Florida is one of 27 states in this country that allows capital punishment, or the authority of the judicial system to put someone to death as punishment for criminal behavior. This sentence can only be imposed for capital felonies such as murder, kidnapping at gunpoint, or certain classes of drug trafficking. Imposing the death penalty is actually rare, even though a recent Pew Research Center survey found that 60% of respondents were in favor of the death penalty for those convicted of murder.
Most of us would agree that unlawfully taking another person’s life is the ultimate criminal act—however, every time a news story breaks about someone on death row who was found to be innocent, we are reminded of the responsibility the state has to ensure that anyone facing a homicide charge gets a chance to present their side of the story with a competent homicide attorney at their side.
What is the difference between murder and manslaughter in Florida?
Homicide is the umbrella term that refers to an act that causes the death of another human being. Sometimes these acts are justified, for example, killing an enemy during wartime or shooting an attacker in self-defense. Unjustified or unlawful homicide is considered a criminal act, but since the circumstances surrounding these incidents are so varied, the legal system classifies homicide crimes within two different categories based on questions of intent, motive, malice, disregard for life, depraved mind, or extreme negligence:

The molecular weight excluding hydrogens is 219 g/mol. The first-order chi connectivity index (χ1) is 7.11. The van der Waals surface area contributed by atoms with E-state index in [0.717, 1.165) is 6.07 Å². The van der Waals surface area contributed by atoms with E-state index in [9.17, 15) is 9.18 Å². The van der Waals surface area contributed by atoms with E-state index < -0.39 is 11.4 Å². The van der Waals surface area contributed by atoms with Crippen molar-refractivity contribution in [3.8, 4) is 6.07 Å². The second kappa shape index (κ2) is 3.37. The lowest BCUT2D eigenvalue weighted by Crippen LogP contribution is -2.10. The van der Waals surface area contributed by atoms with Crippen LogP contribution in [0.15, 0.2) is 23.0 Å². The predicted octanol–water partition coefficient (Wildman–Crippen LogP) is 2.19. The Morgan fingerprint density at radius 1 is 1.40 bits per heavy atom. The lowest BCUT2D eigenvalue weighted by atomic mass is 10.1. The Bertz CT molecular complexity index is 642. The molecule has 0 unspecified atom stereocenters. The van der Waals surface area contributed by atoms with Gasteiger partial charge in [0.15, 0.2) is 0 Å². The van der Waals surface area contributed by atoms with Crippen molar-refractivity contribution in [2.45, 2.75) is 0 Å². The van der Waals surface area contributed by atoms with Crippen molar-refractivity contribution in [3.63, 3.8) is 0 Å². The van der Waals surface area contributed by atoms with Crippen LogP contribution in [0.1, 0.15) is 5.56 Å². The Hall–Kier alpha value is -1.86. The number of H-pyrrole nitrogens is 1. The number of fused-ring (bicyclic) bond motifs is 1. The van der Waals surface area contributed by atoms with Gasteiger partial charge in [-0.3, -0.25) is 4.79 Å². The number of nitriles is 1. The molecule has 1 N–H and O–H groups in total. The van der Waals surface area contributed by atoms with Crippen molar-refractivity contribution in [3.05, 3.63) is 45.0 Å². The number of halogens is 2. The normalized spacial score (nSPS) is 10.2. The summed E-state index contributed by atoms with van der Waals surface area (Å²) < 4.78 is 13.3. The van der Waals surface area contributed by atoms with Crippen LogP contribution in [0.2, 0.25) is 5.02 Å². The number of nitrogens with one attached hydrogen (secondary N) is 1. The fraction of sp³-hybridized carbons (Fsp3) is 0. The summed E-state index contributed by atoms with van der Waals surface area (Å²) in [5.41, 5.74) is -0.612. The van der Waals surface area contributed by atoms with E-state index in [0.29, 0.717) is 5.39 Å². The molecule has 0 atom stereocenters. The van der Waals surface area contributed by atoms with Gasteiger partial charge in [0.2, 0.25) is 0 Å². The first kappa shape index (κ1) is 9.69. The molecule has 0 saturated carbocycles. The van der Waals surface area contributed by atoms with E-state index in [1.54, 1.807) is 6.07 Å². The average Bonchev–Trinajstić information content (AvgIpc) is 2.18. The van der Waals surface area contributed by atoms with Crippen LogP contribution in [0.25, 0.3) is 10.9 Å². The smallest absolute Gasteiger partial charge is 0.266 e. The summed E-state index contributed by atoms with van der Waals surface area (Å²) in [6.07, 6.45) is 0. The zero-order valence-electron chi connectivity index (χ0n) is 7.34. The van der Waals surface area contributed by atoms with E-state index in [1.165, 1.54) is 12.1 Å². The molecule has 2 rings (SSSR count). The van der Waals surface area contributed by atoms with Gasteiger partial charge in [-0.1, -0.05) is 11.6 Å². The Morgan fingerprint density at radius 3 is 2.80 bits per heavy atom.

- Murder refers to homicide committed intentionally or with “malice aforethought,” or in the commission of another felony crime
- Manslaughter refers to a homicide that results from reckless behavior or a violent emotional reaction to a provocation
- Vehicular homicide results when reckless driving results in the death of a second party
There are degrees of seriousness within each of these categories depending on aggravating circumstances that will determine sentencing. If you have been accused of any homicide crime, especially murder, you need the services of a seasoned Florida homicide attorney. Sando Law, P.C., is committed to providing aggressive, strategic defense counsel for our clients who are facing murder charges because we know how much is at stake in these cases.
What are the penalties for murder in Florida?
- 1st-degree murder: The act was premeditated, that is, planned ahead of time, or occurred during the commission of another felony crime such as carjacking, robbery, drug trafficking, arson, aggravated assault, or piracy, or occurred as a result of unlawful distribution of a dangerous controlled substance
- Penalties: Death or life in prison; no parole
- 2nd-degree murder: The act was carried out by someone with a depraved mind or disregard for life, or by someone acting as an accomplice to someone who committed murder in the commission of another felony crime, including carjacking, robbery, burglary, resisting arrest, or aggravated assault of a senior, minor, or person with a disability
- Penalties: Life in prison, life on probation, $10,000 fine
- 3rd-degree murder: The act was committed unintentionally while in the commission of a nonviolent felony.
- Penalties: 15 years imprisonment, 15 years probation, $10,000 fine
What are possible homicide defenses?